Sand dunes are a critical element of the island’s ecology.
Sand blowing off the Gulf beaches forms the dunes lining the island’s eastern shore. These are known as the “fore-island dunes”. Their existence is critical to the island because they form a natural dike, which prevents storm tides from inundating and consequently destroying the grasslands. In essence, they can be thought of as the barrier in the term “barrier island”. Walking in the dunes is discouraged, because paths can form and gradually widen into large gaps, which can allow can require a long time to heal.
Occasionally, a gap will form in the fore-island dunes allowing sand to blow out into the grasslands and form dunes. These are known as “blow-out” dunes. The wind can push these as much as 35 feet in one year. As long as they are not covered with vegetation, the blow-out dunes continue to move. But once vegetation takes root, the dunes stop. These vegetated dunes can be seen throughout the interior of the park and appear as small, grass-covered hills or ridges.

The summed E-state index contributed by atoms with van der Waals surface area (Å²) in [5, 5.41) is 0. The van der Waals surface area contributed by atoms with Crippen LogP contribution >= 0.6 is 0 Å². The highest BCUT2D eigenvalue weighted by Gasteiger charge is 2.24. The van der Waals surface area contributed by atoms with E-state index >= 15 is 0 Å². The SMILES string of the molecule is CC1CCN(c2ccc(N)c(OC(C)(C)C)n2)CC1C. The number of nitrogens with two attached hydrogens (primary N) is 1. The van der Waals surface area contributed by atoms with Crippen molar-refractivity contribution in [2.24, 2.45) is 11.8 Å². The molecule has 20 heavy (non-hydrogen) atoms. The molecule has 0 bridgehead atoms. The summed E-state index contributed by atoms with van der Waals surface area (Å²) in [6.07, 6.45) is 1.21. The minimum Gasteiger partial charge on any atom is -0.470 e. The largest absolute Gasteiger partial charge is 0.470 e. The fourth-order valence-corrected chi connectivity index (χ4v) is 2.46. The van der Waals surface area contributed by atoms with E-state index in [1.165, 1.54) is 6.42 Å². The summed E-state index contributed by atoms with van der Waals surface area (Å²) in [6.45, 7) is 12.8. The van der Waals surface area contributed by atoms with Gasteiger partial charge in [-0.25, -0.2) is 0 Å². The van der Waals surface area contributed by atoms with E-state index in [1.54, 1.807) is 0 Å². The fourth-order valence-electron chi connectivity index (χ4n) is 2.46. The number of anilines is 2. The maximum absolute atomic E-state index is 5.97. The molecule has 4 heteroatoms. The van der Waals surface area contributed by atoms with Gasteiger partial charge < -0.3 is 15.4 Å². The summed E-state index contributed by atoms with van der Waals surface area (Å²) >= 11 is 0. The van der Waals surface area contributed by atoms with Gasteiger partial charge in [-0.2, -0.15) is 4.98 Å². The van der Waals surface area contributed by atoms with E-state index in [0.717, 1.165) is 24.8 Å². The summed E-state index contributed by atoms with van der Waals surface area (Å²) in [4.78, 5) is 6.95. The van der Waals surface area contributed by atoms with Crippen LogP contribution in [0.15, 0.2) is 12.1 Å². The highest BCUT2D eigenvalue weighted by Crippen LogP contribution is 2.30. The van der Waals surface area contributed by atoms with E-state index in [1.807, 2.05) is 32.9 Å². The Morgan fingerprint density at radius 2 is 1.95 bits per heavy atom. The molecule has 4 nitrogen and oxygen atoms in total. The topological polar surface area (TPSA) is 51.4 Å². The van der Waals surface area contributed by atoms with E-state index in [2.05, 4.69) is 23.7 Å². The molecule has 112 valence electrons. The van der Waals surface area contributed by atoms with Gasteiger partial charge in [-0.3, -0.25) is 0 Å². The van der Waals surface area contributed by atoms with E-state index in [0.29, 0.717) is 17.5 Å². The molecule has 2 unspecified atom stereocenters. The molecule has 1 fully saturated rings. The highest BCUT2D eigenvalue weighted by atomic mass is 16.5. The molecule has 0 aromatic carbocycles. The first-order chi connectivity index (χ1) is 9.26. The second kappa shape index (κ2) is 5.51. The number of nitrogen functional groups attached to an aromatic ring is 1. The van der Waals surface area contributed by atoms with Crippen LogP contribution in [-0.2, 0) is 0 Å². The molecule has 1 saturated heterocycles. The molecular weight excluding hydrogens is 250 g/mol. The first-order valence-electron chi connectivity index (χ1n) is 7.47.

Sometimes the blow-out dunes gather and form expanses of barren sand known as dune fields. Dune fields can cover many acres and can contain small ponds after wet weather.
Did You Know?
The white-tailed deer on the island are not considered the island's largest native mammal because they are believed to come across the Laguna Madre from the mainland. Coyotes are considered the island's largest native mammal. More...